Fantasy Football Mailbag: Tuesday 9/20/16

Jerick McKinnnon figures to inherit volume with Adrian Peterson out, but should we favor him over teammate Matt Asiata? And can we trust Coby Fleener in season-long fantasy football?

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Now, let's answer some questions.

Email submission from Matthew

I own Gary Barnidge in 3 separate leagues. What's going on in Cleveland and is it time to drop Barnidge? ( I own Graham in league 1), (Pitta in league 2) and (Ertz and Allen in league 3). PPR.

There's a mix of good and bad when it comes to Gary Barnidge. The good is that he has played over 98% of the snaps in each of the team's first two games, a tremendous mark for any tight end. The bad, though, is that we need to attach our tight ends to offenses with touchdown upside, and it's hard to say that the Cleveland Browns have that right now.

Josh McCown is expected to miss multiple games, according to ESPN's Adam Schefter, meaning third-round rookie Cody Kessler takes the torch in the offense. Kessler had impressive numbers in college, but it's not a lock that those skills will translate immediately -- if ever -- to the NFL. Barnidge's target totals should increase just because he is on the field so often, but it's hard to argue that he'll have any upside until McCown returns.

If you can afford to keep Barnidge, then you can potentially hold him on the bench until there is more clarity at the position. But if you need a spot and have other worthwhile options like Dennis Pitta and Dwayne Allen, it's fine to cut bait and move on to higher-upside options.

Charles Sims shouldn't be on any waiver wires to begin with, and the Doug Martin injury really shows you why. If he's there, you should be going to great lengths to snag him. If not, though, Jerick McKinnon holds an edge over Matt Asiata.

Even with Adrian Peterson this year, the Minnesota Vikings have had troubles running the football, ranking dead last in numberFire's schedule-adjusted Rushing Net Expected Points (NEP) per play through the first two weeks. Asiata's sole utility in that offense is to run the football. If Peterson can't find gaps in the offensive line, there seems to be little reason to think Asiata could buck the trend.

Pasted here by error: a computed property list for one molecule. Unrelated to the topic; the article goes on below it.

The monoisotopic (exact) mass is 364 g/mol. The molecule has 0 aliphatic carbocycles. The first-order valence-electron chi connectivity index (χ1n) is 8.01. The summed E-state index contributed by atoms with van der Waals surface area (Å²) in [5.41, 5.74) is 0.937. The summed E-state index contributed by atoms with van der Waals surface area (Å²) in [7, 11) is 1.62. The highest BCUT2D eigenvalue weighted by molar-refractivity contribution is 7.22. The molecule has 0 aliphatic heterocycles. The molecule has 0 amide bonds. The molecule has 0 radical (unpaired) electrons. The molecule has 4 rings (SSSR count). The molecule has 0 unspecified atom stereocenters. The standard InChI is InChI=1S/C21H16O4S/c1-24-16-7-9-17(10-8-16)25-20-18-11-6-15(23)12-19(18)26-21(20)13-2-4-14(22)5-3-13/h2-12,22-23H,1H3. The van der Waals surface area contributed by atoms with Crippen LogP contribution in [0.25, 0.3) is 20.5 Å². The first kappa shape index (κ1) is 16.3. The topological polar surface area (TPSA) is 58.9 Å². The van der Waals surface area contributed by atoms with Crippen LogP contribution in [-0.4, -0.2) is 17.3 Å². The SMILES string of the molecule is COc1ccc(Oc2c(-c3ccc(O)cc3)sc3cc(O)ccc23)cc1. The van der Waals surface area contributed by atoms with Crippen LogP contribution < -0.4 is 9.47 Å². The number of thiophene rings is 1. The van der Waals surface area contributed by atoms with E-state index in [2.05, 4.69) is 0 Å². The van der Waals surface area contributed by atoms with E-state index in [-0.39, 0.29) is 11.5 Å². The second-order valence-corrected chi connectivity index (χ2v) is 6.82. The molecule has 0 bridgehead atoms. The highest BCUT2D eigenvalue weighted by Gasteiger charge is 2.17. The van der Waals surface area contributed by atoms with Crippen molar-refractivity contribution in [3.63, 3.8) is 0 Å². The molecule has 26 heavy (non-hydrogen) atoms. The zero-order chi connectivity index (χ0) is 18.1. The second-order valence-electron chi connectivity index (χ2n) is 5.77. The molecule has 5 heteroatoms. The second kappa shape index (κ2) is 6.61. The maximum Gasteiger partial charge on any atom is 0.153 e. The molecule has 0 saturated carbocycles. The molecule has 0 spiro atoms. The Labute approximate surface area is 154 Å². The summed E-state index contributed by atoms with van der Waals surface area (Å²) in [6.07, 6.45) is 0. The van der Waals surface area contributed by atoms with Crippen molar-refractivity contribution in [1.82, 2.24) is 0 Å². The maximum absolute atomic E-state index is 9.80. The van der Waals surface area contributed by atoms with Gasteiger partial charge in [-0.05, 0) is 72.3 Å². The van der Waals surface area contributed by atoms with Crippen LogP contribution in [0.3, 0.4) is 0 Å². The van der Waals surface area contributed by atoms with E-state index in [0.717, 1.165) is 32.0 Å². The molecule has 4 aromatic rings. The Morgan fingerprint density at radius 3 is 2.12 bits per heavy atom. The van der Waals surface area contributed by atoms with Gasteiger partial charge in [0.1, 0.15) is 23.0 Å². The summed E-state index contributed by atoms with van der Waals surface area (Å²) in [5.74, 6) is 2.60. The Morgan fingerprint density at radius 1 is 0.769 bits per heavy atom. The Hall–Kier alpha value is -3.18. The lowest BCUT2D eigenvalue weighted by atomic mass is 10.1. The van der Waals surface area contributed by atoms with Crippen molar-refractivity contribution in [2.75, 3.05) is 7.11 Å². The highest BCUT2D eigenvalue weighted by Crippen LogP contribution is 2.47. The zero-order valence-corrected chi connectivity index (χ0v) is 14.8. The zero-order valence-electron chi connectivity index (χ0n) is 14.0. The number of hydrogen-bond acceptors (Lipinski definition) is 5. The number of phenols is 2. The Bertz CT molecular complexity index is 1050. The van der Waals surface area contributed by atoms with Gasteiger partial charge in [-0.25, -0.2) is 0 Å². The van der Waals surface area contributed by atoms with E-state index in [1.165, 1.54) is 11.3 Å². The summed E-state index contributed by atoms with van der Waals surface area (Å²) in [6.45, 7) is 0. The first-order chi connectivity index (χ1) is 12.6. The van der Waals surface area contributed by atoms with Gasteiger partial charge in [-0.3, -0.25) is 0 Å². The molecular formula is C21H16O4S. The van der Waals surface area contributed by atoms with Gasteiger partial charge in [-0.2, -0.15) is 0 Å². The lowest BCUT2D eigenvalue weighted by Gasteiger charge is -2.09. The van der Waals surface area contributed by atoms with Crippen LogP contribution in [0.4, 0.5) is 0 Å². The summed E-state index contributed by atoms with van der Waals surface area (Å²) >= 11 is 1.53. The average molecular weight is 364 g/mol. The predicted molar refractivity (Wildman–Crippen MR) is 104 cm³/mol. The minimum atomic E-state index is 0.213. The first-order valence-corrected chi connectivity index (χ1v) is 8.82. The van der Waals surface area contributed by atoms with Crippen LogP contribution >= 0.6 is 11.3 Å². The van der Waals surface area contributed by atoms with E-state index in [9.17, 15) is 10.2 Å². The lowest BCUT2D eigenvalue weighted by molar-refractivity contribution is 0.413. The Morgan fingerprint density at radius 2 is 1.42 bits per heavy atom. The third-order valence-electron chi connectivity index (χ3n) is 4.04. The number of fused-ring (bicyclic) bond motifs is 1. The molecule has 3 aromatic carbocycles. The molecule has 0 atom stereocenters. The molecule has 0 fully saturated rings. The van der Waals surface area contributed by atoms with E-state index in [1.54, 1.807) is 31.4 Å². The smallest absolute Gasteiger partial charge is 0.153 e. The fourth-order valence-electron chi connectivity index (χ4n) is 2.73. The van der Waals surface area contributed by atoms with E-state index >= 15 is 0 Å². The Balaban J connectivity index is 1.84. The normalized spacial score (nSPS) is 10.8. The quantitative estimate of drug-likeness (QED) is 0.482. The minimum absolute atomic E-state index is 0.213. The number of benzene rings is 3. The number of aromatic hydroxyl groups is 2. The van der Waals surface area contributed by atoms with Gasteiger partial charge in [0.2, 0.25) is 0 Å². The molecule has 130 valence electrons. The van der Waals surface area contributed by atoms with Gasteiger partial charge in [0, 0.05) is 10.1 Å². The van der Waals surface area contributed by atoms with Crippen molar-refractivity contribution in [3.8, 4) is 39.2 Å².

McKinnon, on the other hand, is a physical specimen who proved last year that he can be useful in the passing game, holding a 19.1% target market share from Week 15 through the first round of the playoffs. The team will likely be forced into a more pass-heavy approach, and that plays right into McKinnon's strengths, making him the better choice between the two.

You may want to stay down, Tyler, because there's a whole herd of ticked-off Coby Fleener owners thirsty for blood. Not that I'm speaking from experience or anything. But no matter how great the matchup is, it'd be hard to start Fleener in season-long at this point.

Through two weeks, the New Orleans Saints have played the Oakland Raiders and New York Giants. Those two teams ranked 30th and 31st, respectively, in fantasy points allowed per game to tight ends last year, according to FantasyData. The only team worse? That would be Fleener's Saints. These have been dream matchups, and Fleener has still managed to turn 12 targets into 3 receptions for 35 yards. The Atlanta Falcons were 29th against tight ends last year and have allowed a touchdown to them in each of the first two games, but it's hard to have any level of confidence in Fleener.

The one positive thing for Fleener is that he has played 78.6% of the team's snaps this year. However, Dwayne Allen played 84.6% of the snaps in Week 2 and is at 77.6% for the season. The Colts' implied team total is nearly as juicy as the Saints', so if you've got Allen at the ready, he deserves the nod over Fleener this week.

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